15 giugno 2016
Le Mans, 15 June 2016 – There’s a woman among the 24 drivers participating in the 24 Hours of Le Mans. Christina Nielsen is racing in the GTE-Am class, as part of the Formula Racing team, with the #60 458 Italia GTE. It’s her first time, but Lars-Erik’s daughter (Lars participated 5 times at Le Mans) has already achieved great results in America. She came in second in the GT-Daytona category for the IMSA SCC championship in 2015 and this year she’s at the top of the rankings with Scuderia Corsa’s 488 GT3, which earned the first victory for the new Ferrari turbo at the 12 Hours of Sebring. She is also racing in the European Le Mans Series as part of Formula Racing team.
The 58th Woman: Christina will be the 58th woman to participate in the most difficult race in the world. The first women were Odette Siko and Marguerite Mareuse from France, who raced in the 1930 edition. They drove a Bugatti Type 40 and took seventh place in the absolute ranking and second place for the 1.5 litre category. Siko was the first woman to win the 24 Hours of Le Mans in 1932: she was driving an Alfa Romeo 6C 1750 which she entered personally and drove with Louis Charaval in the 2 litre class. The crew took 4th place overall. Several women raced in the 24 Hours of Le Mans in the 1930s: Suzanne Largeot, from France, deserves special mention, she won the 1.1 litre class in 1937 aboard a Simca with a Fiat engine which she shared with Just-Emile Vernet. The first woman to race with a Ferrari was Yvonne Simon, also French, who participated in the 1950 and 1951 editions with a 166 MM Coupé signed up by Luigi Chinetti and initially shared with Michel Casse and then, in 1951, with another woman: Betty Haig, from Britain.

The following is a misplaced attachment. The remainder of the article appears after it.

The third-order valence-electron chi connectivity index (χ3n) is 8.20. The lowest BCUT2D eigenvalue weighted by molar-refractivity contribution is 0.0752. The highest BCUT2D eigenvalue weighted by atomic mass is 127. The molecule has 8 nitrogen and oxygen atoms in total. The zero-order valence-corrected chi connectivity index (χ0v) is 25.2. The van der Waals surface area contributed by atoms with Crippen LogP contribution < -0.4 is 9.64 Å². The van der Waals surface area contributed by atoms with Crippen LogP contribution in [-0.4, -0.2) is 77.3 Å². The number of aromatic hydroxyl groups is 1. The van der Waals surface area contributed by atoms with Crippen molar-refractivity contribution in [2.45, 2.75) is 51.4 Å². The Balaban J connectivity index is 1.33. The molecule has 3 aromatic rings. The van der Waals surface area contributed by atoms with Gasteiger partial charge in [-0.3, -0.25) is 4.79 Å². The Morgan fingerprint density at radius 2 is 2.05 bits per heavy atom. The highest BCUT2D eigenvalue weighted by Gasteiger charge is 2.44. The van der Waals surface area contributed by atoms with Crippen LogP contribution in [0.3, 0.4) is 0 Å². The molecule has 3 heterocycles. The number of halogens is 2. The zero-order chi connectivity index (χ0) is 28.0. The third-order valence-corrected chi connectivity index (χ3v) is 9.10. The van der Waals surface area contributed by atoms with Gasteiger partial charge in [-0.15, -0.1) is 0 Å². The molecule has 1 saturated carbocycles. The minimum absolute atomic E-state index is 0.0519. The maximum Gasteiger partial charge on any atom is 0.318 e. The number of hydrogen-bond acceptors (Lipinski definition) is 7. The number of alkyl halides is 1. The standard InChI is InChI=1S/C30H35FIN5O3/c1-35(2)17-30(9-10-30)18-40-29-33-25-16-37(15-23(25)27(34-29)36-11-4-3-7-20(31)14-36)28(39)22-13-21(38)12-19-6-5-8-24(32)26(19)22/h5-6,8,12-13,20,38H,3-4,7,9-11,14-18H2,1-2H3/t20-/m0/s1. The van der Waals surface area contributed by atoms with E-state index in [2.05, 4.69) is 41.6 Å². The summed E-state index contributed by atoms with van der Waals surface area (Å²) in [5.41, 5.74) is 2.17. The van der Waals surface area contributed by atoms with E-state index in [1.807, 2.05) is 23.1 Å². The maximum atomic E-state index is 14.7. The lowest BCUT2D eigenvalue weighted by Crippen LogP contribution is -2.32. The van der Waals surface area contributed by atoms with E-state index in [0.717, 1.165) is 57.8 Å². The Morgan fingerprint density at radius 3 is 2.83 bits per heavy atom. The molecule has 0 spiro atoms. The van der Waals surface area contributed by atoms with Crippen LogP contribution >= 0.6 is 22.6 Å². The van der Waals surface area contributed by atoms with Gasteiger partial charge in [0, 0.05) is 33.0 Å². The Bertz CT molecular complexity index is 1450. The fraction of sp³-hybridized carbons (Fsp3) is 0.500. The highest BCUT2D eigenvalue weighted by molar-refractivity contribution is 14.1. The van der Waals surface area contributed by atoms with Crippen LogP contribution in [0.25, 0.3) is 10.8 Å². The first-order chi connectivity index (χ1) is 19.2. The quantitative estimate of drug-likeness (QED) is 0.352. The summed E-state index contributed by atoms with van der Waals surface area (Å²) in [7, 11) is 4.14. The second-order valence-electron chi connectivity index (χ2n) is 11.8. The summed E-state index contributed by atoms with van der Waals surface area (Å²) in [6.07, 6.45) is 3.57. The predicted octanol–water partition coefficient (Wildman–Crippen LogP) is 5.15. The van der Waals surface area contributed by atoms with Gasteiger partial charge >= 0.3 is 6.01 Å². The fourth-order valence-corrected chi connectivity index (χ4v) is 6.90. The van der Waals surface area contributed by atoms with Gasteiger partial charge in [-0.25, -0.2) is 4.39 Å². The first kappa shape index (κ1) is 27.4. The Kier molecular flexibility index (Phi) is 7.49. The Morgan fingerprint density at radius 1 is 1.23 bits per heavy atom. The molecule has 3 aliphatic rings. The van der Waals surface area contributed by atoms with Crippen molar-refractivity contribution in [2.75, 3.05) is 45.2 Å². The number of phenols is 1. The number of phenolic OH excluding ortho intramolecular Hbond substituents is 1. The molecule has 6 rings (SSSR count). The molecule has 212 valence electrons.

The Seventies. Halfway through the 50s, women dropped out of the entry list for the 24 Hours of Le Mans. They returned 15 years later with such excellent drivers as Marie-Claude Charmasson from France, who won two class titles, while Belgians Christine Beckers and Yvette Fontaine and Marie Laurent from France triumphed in the Sport 2 litre class in 1974. The last women to win at the Le Mans were Christine Dacremont, Marianne Heopfner and the great rally driver Michele Mouton, all from France. They drove a Moynet LM75, in 1976. Being the 58th woman to participate in the Le Mans (the 57th, in 2014, was Keiko Ihara from Japan) isn’t enough for Christina Nielsen, the Danish girl wants to follow in Michele Mouton’s legendary footsteps. Best of luck Christina!